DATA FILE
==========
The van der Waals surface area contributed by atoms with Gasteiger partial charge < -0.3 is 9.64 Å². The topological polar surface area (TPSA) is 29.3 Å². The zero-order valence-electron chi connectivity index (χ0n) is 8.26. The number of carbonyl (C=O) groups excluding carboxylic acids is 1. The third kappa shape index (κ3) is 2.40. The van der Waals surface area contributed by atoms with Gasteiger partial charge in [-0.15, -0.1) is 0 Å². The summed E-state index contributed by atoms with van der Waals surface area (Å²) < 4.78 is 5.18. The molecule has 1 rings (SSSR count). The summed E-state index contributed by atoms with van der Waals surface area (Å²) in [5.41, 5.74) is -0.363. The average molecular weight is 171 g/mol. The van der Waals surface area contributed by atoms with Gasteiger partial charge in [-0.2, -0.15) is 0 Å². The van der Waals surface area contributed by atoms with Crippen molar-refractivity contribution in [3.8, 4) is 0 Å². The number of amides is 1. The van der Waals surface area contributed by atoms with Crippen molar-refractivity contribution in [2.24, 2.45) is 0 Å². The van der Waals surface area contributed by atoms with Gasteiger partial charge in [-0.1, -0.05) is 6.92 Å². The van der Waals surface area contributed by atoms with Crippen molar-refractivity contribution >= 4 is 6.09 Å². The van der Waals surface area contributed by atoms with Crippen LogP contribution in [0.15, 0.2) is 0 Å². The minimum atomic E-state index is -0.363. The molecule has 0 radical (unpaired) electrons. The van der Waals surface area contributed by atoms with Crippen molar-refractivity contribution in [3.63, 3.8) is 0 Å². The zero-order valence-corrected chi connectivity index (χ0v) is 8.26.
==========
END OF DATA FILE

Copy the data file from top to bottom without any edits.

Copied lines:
The van der Waals surface area contributed by atoms with Gasteiger partial charge < -0.3 is 9.64 Å². The topological polar surface area (TPSA) is 29.3 Å². The zero-order valence-electron chi connectivity index (χ0n) is 8.26. The number of carbonyl (C=O) groups excluding carboxylic acids is 1. The third kappa shape index (κ3) is 2.40. The van der Waals surface area contributed by atoms with Gasteiger partial charge in [-0.15, -0.1) is 0 Å². The summed E-state index contributed by atoms with van der Waals surface area (Å²) < 4.78 is 5.18. The molecule has 1 rings (SSSR count). The summed E-state index contributed by atoms with van der Waals surface area (Å²) in [5.41, 5.74) is -0.363. The average molecular weight is 171 g/mol. The van der Waals surface area contributed by atoms with Gasteiger partial charge in [-0.2, -0.15) is 0 Å². The van der Waals surface area contributed by atoms with Crippen molar-refractivity contribution in [3.8, 4) is 0 Å². The number of amides is 1. The van der Waals surface area contributed by atoms with Crippen molar-refractivity contribution in [2.24, 2.45) is 0 Å². The van der Waals surface area contributed by atoms with Gasteiger partial charge in [-0.1, -0.05) is 6.92 Å². The van der Waals surface area contributed by atoms with Crippen molar-refractivity contribution >= 4 is 6.09 Å². The van der Waals surface area contributed by atoms with Crippen LogP contribution in [0.15, 0.2) is 0 Å². The minimum atomic E-state index is -0.363. The molecule has 0 radical (unpaired) electrons. The van der Waals surface area contributed by atoms with Crippen molar-refractivity contribution in [3.63, 3.8) is 0 Å². The zero-order valence-corrected chi connectivity index (χ0v) is 8.26.